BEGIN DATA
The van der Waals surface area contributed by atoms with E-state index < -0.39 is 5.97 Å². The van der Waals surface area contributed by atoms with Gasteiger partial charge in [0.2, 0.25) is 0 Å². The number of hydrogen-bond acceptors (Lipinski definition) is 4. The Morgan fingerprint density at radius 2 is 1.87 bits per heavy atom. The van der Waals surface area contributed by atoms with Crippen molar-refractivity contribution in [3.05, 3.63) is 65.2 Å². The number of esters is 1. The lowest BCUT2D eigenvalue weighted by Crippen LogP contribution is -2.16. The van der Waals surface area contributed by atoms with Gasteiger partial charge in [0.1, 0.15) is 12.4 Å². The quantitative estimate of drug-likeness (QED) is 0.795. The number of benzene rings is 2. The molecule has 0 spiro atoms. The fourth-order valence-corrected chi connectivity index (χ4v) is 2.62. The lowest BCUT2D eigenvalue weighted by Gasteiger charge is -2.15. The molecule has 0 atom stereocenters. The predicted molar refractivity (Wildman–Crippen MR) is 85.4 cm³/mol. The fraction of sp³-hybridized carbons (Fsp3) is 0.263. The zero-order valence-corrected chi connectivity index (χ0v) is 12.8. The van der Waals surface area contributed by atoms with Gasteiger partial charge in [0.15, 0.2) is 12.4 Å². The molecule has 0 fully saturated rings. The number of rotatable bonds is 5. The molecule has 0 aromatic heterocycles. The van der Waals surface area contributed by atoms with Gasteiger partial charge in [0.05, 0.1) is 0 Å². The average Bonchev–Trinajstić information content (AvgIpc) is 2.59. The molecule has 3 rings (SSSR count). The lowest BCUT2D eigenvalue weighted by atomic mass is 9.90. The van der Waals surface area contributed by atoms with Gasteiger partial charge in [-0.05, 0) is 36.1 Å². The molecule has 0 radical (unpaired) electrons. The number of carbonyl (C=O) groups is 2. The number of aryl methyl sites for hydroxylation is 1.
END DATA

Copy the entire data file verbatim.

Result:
The van der Waals surface area contributed by atoms with E-state index < -0.39 is 5.97 Å². The van der Waals surface area contributed by atoms with Gasteiger partial charge in [0.2, 0.25) is 0 Å². The number of hydrogen-bond acceptors (Lipinski definition) is 4. The Morgan fingerprint density at radius 2 is 1.87 bits per heavy atom. The van der Waals surface area contributed by atoms with Crippen molar-refractivity contribution in [3.05, 3.63) is 65.2 Å². The number of esters is 1. The lowest BCUT2D eigenvalue weighted by Crippen LogP contribution is -2.16. The van der Waals surface area contributed by atoms with Gasteiger partial charge in [0.1, 0.15) is 12.4 Å². The quantitative estimate of drug-likeness (QED) is 0.795. The number of benzene rings is 2. The molecule has 0 spiro atoms. The fourth-order valence-corrected chi connectivity index (χ4v) is 2.62. The lowest BCUT2D eigenvalue weighted by Gasteiger charge is -2.15. The molecule has 0 atom stereocenters. The predicted molar refractivity (Wildman–Crippen MR) is 85.4 cm³/mol. The fraction of sp³-hybridized carbons (Fsp3) is 0.263. The zero-order valence-corrected chi connectivity index (χ0v) is 12.8. The van der Waals surface area contributed by atoms with Gasteiger partial charge in [0.15, 0.2) is 12.4 Å². The molecule has 0 fully saturated rings. The number of rotatable bonds is 5. The molecule has 0 aromatic heterocycles. The van der Waals surface area contributed by atoms with Gasteiger partial charge in [0.05, 0.1) is 0 Å². The average Bonchev–Trinajstić information content (AvgIpc) is 2.59. The molecule has 3 rings (SSSR count). The lowest BCUT2D eigenvalue weighted by atomic mass is 9.90. The van der Waals surface area contributed by atoms with Gasteiger partial charge in [-0.05, 0) is 36.1 Å². The molecule has 0 radical (unpaired) electrons. The number of carbonyl (C=O) groups is 2. The number of aryl methyl sites for hydroxylation is 1.